Centropa: Jewish Heritage in Central and Eastern Europe

A nonprofit organization based in Vienna, Austria, the Centropa group is headed by a team of historians, educators, photographers, and other artists and scholars (Edward Serotta, Director). Their site http://www.centropa.org/mainpage/main.asp may be of interest as a teaching tool. "Centropa is the signature project of the Central Europe Center for Research and Documentation, a US-based non-profit corporation with its headquarters in Vienna, Austria."

The site contains a number of different oral history and photographic archives, in addition to sections dealing with contemporary Jewish life in the region and around the world. The basic search options within each of these sections allows visitors to choose a country of interest and to highlight certain themes (such as religious figures or personal letters), so that the results will be customized appropriately. An advanced search option allows visitors to look for materials based on family surname and city. Of particular value for those teaching undergraduate students is the way that the database displays search results. Thumbnail images of the sources appear with options to either view the source more closely, to read an explication of the source by its original owner, by someone who interviewed the owner, or by a project staffer, and finally a map link that allows students to see where the source was produced. While this last feature does include annoying pop-up advertisement (via Mapquest), it does allow students to quickly orient themselves to the source’s location (on a current map of the region). Although the database is much smaller than what one finds at the Holocaust Museum site, it is also a bit less overwhelming and so possibly more amenable to a more focused student project.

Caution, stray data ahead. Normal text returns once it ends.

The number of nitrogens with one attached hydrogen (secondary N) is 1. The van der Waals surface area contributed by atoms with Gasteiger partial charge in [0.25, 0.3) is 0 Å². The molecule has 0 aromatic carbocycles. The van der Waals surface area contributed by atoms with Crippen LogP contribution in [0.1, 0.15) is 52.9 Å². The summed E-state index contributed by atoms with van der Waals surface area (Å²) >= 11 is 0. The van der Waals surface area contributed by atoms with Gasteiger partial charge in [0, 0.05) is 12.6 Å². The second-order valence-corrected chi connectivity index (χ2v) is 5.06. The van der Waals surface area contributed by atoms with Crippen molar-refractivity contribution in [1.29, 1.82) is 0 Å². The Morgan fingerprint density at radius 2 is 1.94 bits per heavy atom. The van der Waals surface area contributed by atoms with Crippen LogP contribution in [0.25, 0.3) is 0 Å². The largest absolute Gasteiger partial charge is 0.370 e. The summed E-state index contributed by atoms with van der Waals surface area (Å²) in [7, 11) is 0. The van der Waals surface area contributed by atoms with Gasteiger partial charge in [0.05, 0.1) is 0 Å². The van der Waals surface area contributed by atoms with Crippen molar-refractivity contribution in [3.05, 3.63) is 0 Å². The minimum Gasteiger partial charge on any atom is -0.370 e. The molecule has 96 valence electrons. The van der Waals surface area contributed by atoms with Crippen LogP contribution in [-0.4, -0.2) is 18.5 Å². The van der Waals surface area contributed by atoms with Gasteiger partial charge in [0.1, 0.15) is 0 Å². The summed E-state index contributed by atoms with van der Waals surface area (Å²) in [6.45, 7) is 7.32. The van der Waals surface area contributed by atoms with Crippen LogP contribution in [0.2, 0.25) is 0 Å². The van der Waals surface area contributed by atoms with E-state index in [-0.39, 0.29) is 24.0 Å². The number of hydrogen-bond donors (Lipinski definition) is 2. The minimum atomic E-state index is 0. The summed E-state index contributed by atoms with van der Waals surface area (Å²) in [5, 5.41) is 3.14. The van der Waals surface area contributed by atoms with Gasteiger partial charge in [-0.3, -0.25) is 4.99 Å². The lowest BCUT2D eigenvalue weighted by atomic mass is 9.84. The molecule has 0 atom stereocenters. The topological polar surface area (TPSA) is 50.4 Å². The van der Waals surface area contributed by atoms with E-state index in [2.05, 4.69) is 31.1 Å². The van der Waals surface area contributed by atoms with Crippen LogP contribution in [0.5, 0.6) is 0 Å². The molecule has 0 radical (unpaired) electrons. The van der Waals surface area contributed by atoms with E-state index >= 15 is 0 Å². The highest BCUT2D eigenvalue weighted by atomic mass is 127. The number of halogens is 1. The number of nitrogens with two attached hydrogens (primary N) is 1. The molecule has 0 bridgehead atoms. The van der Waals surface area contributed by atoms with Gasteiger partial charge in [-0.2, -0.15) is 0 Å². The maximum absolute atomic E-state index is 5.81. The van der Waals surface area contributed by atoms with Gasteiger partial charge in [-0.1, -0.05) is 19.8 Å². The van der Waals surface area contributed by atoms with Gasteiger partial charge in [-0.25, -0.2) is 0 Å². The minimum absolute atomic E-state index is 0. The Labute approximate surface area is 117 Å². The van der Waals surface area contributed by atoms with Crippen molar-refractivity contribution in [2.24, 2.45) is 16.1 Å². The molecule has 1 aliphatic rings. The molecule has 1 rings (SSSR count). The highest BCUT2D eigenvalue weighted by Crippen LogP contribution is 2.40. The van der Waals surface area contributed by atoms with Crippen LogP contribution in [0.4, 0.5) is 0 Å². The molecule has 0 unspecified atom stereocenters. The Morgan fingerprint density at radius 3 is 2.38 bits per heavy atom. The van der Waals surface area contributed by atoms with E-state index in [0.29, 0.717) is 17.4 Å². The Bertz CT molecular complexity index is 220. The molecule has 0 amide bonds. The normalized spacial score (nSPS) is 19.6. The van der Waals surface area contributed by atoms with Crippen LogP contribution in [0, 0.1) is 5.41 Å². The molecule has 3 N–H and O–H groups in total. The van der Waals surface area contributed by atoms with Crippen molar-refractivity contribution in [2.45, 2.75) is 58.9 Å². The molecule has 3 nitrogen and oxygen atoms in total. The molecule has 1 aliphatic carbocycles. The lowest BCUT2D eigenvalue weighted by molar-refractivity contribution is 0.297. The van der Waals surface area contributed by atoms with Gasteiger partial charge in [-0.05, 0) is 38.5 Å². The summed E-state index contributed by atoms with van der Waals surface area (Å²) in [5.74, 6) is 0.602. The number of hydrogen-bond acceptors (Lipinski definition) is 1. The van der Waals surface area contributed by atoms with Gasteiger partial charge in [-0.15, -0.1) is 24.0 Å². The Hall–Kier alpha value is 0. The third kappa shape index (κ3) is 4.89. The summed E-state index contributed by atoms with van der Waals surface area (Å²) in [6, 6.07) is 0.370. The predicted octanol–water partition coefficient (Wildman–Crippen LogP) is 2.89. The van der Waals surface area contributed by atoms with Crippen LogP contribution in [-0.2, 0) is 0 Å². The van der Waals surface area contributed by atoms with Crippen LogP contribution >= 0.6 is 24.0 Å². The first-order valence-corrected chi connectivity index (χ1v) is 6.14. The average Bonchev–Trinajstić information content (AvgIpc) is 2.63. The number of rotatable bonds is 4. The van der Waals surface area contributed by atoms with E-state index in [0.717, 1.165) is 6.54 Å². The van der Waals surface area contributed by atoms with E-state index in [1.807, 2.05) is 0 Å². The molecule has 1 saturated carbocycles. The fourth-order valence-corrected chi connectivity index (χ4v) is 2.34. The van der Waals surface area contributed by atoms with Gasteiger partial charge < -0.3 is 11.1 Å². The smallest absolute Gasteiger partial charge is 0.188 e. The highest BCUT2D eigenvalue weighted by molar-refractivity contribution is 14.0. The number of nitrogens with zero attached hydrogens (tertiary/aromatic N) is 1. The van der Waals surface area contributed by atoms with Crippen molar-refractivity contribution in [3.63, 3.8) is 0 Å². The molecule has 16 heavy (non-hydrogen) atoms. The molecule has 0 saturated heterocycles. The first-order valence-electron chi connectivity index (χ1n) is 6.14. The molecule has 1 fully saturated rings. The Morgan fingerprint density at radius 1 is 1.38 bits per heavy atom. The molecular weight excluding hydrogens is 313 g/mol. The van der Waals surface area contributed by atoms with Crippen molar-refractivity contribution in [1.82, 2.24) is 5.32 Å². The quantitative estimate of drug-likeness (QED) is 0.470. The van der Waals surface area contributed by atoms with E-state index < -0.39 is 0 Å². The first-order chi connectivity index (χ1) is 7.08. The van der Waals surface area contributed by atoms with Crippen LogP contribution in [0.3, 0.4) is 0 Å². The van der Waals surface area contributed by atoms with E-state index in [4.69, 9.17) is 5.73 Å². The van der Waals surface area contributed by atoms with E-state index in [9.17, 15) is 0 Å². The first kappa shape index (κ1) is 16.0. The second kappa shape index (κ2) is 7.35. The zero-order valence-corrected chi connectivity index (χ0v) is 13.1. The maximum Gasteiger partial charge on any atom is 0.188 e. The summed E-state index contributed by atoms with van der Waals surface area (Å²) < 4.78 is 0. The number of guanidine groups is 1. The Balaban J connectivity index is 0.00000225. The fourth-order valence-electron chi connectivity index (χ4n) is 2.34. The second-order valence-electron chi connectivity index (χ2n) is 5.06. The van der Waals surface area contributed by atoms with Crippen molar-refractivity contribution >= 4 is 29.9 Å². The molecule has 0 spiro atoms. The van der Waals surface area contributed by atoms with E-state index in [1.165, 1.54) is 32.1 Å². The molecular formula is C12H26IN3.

The site also includes a section that offers suggestions for eating in different restaurants around Eastern Europe and with travel tips for the area. As we know, our students are often much more interested in food than they are in other historical sources, so this feature may offer an interesting way to draw them into the history.